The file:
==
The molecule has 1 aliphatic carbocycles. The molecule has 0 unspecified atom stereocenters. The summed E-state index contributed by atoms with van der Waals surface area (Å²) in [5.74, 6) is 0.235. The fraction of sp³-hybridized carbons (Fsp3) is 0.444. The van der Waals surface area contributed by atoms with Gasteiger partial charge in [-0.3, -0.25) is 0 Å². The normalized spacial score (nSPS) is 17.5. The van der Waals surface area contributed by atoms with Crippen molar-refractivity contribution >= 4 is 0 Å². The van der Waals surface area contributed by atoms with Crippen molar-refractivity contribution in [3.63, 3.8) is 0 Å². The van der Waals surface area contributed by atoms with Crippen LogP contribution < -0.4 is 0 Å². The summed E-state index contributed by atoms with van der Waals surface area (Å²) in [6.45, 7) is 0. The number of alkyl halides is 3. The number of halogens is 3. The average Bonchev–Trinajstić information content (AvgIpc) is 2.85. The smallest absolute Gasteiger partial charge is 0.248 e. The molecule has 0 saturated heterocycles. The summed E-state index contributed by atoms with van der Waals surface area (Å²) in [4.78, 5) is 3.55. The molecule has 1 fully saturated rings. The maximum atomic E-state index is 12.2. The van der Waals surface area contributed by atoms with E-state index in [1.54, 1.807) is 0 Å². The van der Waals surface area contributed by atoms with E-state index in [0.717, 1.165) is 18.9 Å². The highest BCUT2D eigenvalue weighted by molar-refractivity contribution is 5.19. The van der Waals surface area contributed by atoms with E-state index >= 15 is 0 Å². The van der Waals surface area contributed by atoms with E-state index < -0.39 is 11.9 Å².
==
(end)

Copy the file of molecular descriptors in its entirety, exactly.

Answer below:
The molecule has 1 aliphatic carbocycles. The molecule has 0 unspecified atom stereocenters. The summed E-state index contributed by atoms with van der Waals surface area (Å²) in [5.74, 6) is 0.235. The fraction of sp³-hybridized carbons (Fsp3) is 0.444. The van der Waals surface area contributed by atoms with Gasteiger partial charge in [-0.3, -0.25) is 0 Å². The normalized spacial score (nSPS) is 17.5. The van der Waals surface area contributed by atoms with Crippen molar-refractivity contribution >= 4 is 0 Å². The van der Waals surface area contributed by atoms with Crippen molar-refractivity contribution in [3.63, 3.8) is 0 Å². The van der Waals surface area contributed by atoms with Crippen LogP contribution < -0.4 is 0 Å². The summed E-state index contributed by atoms with van der Waals surface area (Å²) in [6.45, 7) is 0. The number of alkyl halides is 3. The number of halogens is 3. The average Bonchev–Trinajstić information content (AvgIpc) is 2.85. The smallest absolute Gasteiger partial charge is 0.248 e. The molecule has 0 saturated heterocycles. The summed E-state index contributed by atoms with van der Waals surface area (Å²) in [4.78, 5) is 3.55. The molecule has 1 fully saturated rings. The maximum atomic E-state index is 12.2. The van der Waals surface area contributed by atoms with E-state index in [1.54, 1.807) is 0 Å². The van der Waals surface area contributed by atoms with E-state index in [0.717, 1.165) is 18.9 Å². The highest BCUT2D eigenvalue weighted by molar-refractivity contribution is 5.19. The van der Waals surface area contributed by atoms with E-state index >= 15 is 0 Å². The van der Waals surface area contributed by atoms with E-state index < -0.39 is 11.9 Å².